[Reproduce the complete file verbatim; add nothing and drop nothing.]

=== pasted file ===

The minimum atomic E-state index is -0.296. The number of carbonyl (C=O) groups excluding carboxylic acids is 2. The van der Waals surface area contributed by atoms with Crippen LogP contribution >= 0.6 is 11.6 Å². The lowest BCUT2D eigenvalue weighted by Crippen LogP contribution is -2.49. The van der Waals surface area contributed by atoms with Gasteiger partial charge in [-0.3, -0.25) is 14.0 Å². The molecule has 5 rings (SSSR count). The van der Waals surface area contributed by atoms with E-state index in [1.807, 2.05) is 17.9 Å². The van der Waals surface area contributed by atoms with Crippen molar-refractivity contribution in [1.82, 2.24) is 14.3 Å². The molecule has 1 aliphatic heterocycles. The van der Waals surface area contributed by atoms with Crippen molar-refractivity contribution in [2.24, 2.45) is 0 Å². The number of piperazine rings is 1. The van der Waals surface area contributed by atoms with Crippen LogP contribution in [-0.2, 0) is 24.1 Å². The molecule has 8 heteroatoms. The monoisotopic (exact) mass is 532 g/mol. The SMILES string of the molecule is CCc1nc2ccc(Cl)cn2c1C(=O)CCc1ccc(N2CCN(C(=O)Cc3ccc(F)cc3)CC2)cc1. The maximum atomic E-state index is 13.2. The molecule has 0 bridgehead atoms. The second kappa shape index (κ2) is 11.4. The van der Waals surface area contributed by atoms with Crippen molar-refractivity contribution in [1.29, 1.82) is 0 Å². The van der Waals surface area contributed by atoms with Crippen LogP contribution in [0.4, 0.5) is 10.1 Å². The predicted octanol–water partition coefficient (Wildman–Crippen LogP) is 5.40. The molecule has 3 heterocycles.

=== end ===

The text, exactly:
The minimum atomic E-state index is -0.296. The number of carbonyl (C=O) groups excluding carboxylic acids is 2. The van der Waals surface area contributed by atoms with Crippen LogP contribution >= 0.6 is 11.6 Å². The lowest BCUT2D eigenvalue weighted by Crippen LogP contribution is -2.49. The van der Waals surface area contributed by atoms with Gasteiger partial charge in [-0.3, -0.25) is 14.0 Å². The molecule has 5 rings (SSSR count). The van der Waals surface area contributed by atoms with E-state index in [1.807, 2.05) is 17.9 Å². The van der Waals surface area contributed by atoms with Crippen molar-refractivity contribution in [1.82, 2.24) is 14.3 Å². The molecule has 1 aliphatic heterocycles. The van der Waals surface area contributed by atoms with Crippen molar-refractivity contribution in [2.24, 2.45) is 0 Å². The number of piperazine rings is 1. The van der Waals surface area contributed by atoms with Crippen LogP contribution in [-0.2, 0) is 24.1 Å². The molecule has 8 heteroatoms. The monoisotopic (exact) mass is 532 g/mol. The SMILES string of the molecule is CCc1nc2ccc(Cl)cn2c1C(=O)CCc1ccc(N2CCN(C(=O)Cc3ccc(F)cc3)CC2)cc1. The maximum atomic E-state index is 13.2. The molecule has 0 bridgehead atoms. The second kappa shape index (κ2) is 11.4. The van der Waals surface area contributed by atoms with Crippen molar-refractivity contribution in [1.29, 1.82) is 0 Å². The van der Waals surface area contributed by atoms with Crippen LogP contribution in [0.4, 0.5) is 10.1 Å². The predicted octanol–water partition coefficient (Wildman–Crippen LogP) is 5.40. The molecule has 3 heterocycles.